From a media release:
What Happens When Curiosity Overrides Caution? Find Out When NEVER EVER DO THIS AT HOME Premieres May 6 on Discovery
Danger! Parents warn their children, caution labels abound, and common sense dictates that there are just certain things that one must never, ever do – especially at home. But turning this accepted wisdom on its head, Discovery presents NEVER EVER DO THIS AT HOME, an “explosive” new Canadian series premiering Monday, May 6 with back-to-back episodes at 9 and 9:30 p.m. ET/PT. The 13-part series blends science, danger, and comedy when hosts Teddy Wilson (INNERSPACE) and Norm Sousa (The Sketchersons) conduct madcap experiments and test the limits of what a house can withstand – and beyond.
In each episode, the two dangerously unqualified hosts precariously mix, ignite, flood, explode, and otherwise wreak havoc on the contents of a charming old farmhouse in southwestern Ontario – no appliance or fixture is safe in their hands! NEVER EVER DO THIS AT HOME, produced by Toronto’s Insight Production Company Ltd. in association with Discovery Canada and Bell Media, is based on a format devised by Norwegian broadcaster NRK and distributed by DRG.
Don’t most people – secretly – want to know what would happen if they ignored the safety warnings? Why can’t she garden with explosives, or heat tin cans directly on the stove? Why shouldn’t he flood a second-floor room to test its threshold, or make moonshine in the garden shed? As Wilson and Sousa test these “nevers” and more, staging elaborate trials using conventional products, household appliances, volatile gases, and professional-grade explosives – essentially whatever they can get their hands on – they reveal the extreme dangers lurking behind commonplace warnings.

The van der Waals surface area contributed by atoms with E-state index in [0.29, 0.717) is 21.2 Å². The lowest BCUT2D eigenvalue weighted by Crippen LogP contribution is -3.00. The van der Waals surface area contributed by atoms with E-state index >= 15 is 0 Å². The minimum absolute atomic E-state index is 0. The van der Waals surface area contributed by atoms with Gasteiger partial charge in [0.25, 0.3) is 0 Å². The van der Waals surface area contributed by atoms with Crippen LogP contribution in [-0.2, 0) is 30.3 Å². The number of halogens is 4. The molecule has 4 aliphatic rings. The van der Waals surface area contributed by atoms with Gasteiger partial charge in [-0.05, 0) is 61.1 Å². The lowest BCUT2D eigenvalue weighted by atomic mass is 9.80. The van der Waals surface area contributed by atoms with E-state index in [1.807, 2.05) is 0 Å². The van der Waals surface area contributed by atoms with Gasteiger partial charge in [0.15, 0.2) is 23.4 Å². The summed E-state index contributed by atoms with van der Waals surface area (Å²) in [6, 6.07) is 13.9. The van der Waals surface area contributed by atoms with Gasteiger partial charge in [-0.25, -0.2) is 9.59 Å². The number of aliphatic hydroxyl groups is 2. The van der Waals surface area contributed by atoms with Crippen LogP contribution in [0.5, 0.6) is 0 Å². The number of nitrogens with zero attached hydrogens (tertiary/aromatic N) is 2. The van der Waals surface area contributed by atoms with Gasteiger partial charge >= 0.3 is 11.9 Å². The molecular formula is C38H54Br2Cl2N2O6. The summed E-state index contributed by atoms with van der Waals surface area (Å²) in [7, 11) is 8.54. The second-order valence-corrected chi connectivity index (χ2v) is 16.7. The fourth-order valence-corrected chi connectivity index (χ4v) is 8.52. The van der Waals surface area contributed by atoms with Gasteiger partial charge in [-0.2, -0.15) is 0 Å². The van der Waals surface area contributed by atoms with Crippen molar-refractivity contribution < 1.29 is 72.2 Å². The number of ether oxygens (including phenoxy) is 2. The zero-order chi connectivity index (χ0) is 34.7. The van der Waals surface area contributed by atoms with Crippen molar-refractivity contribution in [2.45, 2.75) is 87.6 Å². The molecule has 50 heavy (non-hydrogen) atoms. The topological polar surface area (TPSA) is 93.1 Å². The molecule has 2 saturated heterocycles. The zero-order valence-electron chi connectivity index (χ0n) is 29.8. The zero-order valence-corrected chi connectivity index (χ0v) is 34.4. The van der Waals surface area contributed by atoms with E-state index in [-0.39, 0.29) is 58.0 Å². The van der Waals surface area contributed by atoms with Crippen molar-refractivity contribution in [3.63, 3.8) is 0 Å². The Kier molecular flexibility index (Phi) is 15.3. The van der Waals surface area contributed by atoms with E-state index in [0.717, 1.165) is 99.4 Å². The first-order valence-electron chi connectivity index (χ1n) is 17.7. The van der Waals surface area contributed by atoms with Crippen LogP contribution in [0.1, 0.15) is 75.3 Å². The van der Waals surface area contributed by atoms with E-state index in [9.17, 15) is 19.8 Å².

NEVER EVER DO THIS AT HOME also features a team of special effects and fire safety professionals, plus experts from various fields of demolition, chemistry, and radiation, to maximize the consequences – and keep Wilson and Sousa out of harm’s way (most of the time…). With 20 cameras capturing every angle – including highly-specialized “Phantoms” that can record 2,650 frames per second for the ultimate in slow-motion replay — the series showcases the legitimate physics and chemistry behind the outrageous cause-and-effect consequences of Wilson and Sousa’s experiments in stunning detail.
Latest posts by Diane Wild (see all)
- The legacy of Denis McGrath - March 24, 2017
- Crash Gallery returns for a colourful, chaotic second season - February 5, 2017
- Myth or Science: The Secrets of our Senses comes to The Nature of Things - January 18, 2017